How is philosophy in schools taught?
Philosophy is taught in some schools in Australasia at primary, secondary and/or senior secondary levels (Years K-13). Philosophy for children (P4C) sessions take the form of communities of inquiry, where a facilitator encourages students to make philosophical considerations in the pursuit of solving complex problems. Through democratic student led discussions, where the teacher acts as a facilitator of philosophical dialogue, children learn critical, creative and caring thinking skills. At secondary and senior secondary levels, studying philosophy resembles many other subjects in humanities and the social sciences, where students focus on relevant literature in a specific field, are provided with a range of thinking tools, and encouraged to use these tools to respond to given material. Many schools offer philosophy as a valuable precursor to University level study. We recommend that you check what’s available for you locally.
Why study or introduce philosophy in schools?
There are plenty of great reasons to study philosophy. By learning philosophy at school students can creatively explore interesting topics, all while developing important skills. These skills help students to make better sense of the world and can be of benefit to their growth in all sorts of valuable ways. Teaching programs are designed to foster greater critical thinking, creativity and communication skills and provide students with significant advantages in a variety of core skills. Consequently, they make a significant contribution to general educational goals for young students. A further contribution is made to the pre-eminent general capabilities that students are to acquire, and to the acquisition of a wide range of these capabilities. In addition, studying philosophy can improve performance in other subjects, such as in English and Maths, and promotes social and behavioural improvements. It is for this reason that some have argued that philosophy should be taught in Australian schools, as it would increase declining NAPLAN results. Consequently, in 2009, FAPSA and the AAP formed a Working Party to promote the inclusion of philosophy in the National Curriculum. This proposal outlined further reasons for why philosophy in schools would be of such a great benefit to Australasian students. A summary on this can be read here.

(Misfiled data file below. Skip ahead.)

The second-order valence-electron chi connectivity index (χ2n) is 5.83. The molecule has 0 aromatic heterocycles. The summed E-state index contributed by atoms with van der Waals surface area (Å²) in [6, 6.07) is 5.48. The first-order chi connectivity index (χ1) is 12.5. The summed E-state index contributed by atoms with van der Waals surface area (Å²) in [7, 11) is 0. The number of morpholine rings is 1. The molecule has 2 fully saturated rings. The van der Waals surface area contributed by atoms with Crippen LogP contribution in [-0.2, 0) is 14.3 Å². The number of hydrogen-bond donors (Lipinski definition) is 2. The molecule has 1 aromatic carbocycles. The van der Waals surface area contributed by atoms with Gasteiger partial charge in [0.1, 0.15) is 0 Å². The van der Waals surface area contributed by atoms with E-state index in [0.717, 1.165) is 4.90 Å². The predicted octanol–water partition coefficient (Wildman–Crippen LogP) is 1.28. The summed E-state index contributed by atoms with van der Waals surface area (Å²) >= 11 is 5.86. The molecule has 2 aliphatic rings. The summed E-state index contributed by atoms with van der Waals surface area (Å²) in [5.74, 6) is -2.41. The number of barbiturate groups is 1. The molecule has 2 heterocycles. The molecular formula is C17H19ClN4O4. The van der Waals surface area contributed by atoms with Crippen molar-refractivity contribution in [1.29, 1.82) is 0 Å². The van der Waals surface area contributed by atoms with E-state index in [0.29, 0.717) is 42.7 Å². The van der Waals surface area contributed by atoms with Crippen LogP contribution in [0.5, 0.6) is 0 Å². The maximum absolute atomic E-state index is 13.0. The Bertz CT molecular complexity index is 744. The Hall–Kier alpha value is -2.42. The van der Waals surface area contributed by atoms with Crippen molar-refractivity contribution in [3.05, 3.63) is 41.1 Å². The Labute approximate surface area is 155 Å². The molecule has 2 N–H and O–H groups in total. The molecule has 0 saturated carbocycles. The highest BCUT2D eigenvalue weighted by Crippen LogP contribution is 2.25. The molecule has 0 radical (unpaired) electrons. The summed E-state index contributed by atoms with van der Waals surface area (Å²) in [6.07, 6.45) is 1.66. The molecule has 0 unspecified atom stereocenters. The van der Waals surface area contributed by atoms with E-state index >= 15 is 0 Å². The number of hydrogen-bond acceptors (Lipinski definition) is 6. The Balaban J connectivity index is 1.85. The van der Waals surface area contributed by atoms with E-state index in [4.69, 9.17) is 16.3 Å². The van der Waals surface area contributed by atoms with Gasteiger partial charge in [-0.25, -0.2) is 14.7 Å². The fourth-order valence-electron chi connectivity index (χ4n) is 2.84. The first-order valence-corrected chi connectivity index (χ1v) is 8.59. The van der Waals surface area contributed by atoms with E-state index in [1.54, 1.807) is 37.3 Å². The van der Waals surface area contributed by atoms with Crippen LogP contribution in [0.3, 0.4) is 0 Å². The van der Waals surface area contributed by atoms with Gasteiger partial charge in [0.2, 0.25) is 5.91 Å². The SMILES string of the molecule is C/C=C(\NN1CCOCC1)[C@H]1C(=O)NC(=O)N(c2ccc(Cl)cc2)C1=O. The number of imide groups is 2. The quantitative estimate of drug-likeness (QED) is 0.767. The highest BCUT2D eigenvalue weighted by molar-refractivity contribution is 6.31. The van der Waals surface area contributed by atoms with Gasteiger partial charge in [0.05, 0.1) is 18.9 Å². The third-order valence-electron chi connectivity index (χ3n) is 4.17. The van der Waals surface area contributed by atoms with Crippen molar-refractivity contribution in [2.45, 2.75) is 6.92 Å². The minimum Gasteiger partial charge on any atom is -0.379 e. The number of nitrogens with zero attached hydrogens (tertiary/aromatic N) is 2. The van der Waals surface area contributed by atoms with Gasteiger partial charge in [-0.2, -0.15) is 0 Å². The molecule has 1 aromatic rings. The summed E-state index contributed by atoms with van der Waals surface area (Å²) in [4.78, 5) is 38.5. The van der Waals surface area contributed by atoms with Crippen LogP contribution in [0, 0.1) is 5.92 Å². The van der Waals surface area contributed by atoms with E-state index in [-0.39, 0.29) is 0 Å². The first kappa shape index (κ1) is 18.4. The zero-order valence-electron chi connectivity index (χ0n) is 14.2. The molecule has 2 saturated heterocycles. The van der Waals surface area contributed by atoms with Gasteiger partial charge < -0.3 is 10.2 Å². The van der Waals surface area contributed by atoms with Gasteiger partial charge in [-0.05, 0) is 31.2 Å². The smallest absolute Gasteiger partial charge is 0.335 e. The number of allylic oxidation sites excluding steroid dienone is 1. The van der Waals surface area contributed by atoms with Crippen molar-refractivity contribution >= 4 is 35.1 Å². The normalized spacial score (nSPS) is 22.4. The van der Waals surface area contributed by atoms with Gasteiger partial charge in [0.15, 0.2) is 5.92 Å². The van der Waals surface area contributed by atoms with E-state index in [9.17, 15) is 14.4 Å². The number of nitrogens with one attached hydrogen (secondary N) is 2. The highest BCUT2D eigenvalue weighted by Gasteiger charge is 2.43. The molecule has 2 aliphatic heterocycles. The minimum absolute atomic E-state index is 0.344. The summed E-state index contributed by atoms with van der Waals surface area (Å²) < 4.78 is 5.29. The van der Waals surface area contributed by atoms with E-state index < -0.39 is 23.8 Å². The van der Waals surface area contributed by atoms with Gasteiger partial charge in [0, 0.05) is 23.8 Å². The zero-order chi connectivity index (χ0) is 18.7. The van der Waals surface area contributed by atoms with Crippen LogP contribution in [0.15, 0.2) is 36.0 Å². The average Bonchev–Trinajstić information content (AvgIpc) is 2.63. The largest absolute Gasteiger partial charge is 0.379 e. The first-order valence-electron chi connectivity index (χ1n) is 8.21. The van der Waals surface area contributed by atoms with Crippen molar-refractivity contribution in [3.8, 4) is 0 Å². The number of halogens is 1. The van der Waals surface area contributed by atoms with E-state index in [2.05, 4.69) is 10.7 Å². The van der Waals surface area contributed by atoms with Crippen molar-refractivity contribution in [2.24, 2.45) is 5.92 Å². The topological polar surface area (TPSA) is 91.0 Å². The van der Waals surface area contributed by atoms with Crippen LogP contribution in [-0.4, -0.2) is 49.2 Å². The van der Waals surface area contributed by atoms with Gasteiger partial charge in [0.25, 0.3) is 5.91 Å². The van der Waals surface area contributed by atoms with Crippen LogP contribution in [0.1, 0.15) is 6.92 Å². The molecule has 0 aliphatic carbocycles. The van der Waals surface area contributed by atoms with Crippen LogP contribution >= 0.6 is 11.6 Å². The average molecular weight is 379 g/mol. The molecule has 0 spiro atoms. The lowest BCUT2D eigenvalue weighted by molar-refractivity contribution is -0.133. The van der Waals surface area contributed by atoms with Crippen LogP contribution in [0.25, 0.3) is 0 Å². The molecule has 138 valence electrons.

What does philosophy in schools look like?
Interested to know what the practice of embedding thinking skills in school-aged students is all about? We encourage you to check out the videos below.
Getting involved in events for school aged children, including interschool events, is a great way to get involved in philosophy. Interschool events encourage school students to investigate ethical and philosophical questions in the context of ‘communities of inquiry’. Participating in the event helps students to develop higher order thinking and communication skills through a series of discussions with students from other schools.
These discussions are facilitated by philosophy teachers and adjudicated by a panel of educators. While there is an element of competition in an interschool event, it aims to promote a sense of community by developing a shared understanding in a spirit of cooperation. It also develops skills in inquiry-based learning, ethical reasoning, higher-order reflective thinking and a search for meaning through dialogue about open questions and contestable concepts.
The AAP hosts an annual Australasian Philosothon and supports various interschool events in schools across Australia, New Zealand and Singapore. For more information see: https://www.philosothon.org/site/
Resources for teachers
Are you a teacher looking for resources to help introduce thinking skills into your curriculum? Or looking to engage in professional development? Are you a student or parent looking for resources and events in your area? Below is a list of regional resources for philosophy in schools in Australasia.
The Federation of Australasian Philosophy in Schools Associations (FAPSA) is a not-for-profit organisation that aims to promote philosophy in schools in Australia, New Zealand and Singapore: http://www.fapsa.org.au/. See the links below for state based Associations in Australia, New Zealand and Singapore dedicated to promoting and supporting philosophy in schools.